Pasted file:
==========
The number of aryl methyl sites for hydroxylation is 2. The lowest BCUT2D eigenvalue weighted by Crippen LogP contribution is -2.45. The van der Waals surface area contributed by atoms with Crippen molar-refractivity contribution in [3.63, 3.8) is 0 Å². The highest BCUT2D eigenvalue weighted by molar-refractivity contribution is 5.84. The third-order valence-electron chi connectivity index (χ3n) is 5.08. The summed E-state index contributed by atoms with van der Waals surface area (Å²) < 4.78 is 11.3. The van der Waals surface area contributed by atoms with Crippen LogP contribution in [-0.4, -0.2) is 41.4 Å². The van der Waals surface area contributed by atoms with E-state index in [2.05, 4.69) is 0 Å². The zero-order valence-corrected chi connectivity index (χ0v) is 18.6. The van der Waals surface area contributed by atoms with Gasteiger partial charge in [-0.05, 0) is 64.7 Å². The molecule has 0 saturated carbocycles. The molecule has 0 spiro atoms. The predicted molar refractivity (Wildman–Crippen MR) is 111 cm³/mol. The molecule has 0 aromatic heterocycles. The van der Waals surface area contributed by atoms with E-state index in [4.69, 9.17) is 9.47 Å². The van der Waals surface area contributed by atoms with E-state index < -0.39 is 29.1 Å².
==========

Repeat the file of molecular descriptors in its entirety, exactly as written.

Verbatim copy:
The number of aryl methyl sites for hydroxylation is 2. The lowest BCUT2D eigenvalue weighted by Crippen LogP contribution is -2.45. The van der Waals surface area contributed by atoms with Crippen molar-refractivity contribution in [3.63, 3.8) is 0 Å². The highest BCUT2D eigenvalue weighted by molar-refractivity contribution is 5.84. The third-order valence-electron chi connectivity index (χ3n) is 5.08. The summed E-state index contributed by atoms with van der Waals surface area (Å²) < 4.78 is 11.3. The van der Waals surface area contributed by atoms with Crippen LogP contribution in [-0.4, -0.2) is 41.4 Å². The van der Waals surface area contributed by atoms with E-state index in [2.05, 4.69) is 0 Å². The zero-order valence-corrected chi connectivity index (χ0v) is 18.6. The van der Waals surface area contributed by atoms with Gasteiger partial charge in [-0.05, 0) is 64.7 Å². The molecule has 0 saturated carbocycles. The molecule has 0 spiro atoms. The predicted molar refractivity (Wildman–Crippen MR) is 111 cm³/mol. The molecule has 0 aromatic heterocycles. The van der Waals surface area contributed by atoms with E-state index in [4.69, 9.17) is 9.47 Å². The van der Waals surface area contributed by atoms with E-state index < -0.39 is 29.1 Å².